The issue is this: you Jerry cannot interchange “church” and Israel as you have done in yesterday’s post.

So here is my answer. I gave yesterday the footing on which to make a scriptural case. The issue is this a dispensationalist scholar can use the 144 thousand as an allegory to mean Jewish evangelists, but I cannot use this allegory to represent the church, even though I support my case with scripture.

The argument goes something like this: Jesus said that He would build His church “future tense”. The question we must ask is what did that statement mean to His Jewish disciples? They apparently thought that they knew, because they didn’t ask: “what is a church?” Why didn’t they ask this question? The word used by Jesus was Ekklessia translated church. It was a familiar term to them. The word appeared in the Old Testament and had come to mean an assembly of God’s people. Peter had just told Jesus that He was the Messiah, the Son of the living God. So they understood church (our term). So why was Jesus’ church future and did it include Israel? Jesus was introducing the new covenant. It was promised to Israel. It required the death, burial and resurrection of Jesus to implement. Jesus stated to the Jews that His sheep knew Him and would follow Him. He also stated that He had other sheep that were not in Israel’s fold that He must also bring (John 10:16). God’s plan has always been to save Jews and Gentiles and to place them into one flock or Ekklesia. This is not a Gentile concept. Gentiles are the addition to it. Abraham was given this promise.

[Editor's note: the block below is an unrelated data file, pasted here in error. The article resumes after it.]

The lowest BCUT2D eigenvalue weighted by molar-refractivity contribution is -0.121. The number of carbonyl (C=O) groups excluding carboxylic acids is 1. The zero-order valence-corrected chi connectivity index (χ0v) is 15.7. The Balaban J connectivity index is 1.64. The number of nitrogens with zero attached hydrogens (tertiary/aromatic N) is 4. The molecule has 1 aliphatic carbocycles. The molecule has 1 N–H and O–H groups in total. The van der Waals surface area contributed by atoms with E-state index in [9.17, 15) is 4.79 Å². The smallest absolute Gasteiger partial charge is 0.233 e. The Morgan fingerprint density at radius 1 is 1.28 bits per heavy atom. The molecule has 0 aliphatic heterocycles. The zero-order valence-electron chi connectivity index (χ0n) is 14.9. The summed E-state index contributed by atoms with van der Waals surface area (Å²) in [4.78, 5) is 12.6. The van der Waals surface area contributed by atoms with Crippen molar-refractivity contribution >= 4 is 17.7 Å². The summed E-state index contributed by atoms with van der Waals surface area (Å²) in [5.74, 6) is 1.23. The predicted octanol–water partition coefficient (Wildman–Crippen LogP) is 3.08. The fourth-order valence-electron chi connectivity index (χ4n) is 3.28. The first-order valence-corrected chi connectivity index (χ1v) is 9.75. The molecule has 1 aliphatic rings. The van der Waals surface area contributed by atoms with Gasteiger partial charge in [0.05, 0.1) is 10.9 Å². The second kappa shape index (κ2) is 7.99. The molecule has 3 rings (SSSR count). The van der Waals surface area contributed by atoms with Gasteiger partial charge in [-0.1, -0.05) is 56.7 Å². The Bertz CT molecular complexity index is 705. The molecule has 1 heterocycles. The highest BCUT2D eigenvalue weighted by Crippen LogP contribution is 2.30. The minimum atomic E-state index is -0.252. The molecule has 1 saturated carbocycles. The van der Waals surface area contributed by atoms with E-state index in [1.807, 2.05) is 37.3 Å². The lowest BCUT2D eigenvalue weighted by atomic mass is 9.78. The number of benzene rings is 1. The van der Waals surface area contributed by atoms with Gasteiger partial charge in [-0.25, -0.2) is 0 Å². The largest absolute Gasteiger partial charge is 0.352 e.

Jesus actually saved Old Testament Israel first. Those who had believed Him and His word from Israel and who were dead and not of the living remnant were in Paradise awaiting His deliverance. He entered paradise the place of Abraham’s bosom and delivered paradise to the Father before any of the disciples were even saved. We therefore have entered into the commonwealth of Israel. You can read about this Ephesians, and Romans chapters 9-11. You can also find other articles in the foundational section of this site. We welcome your questions and comments.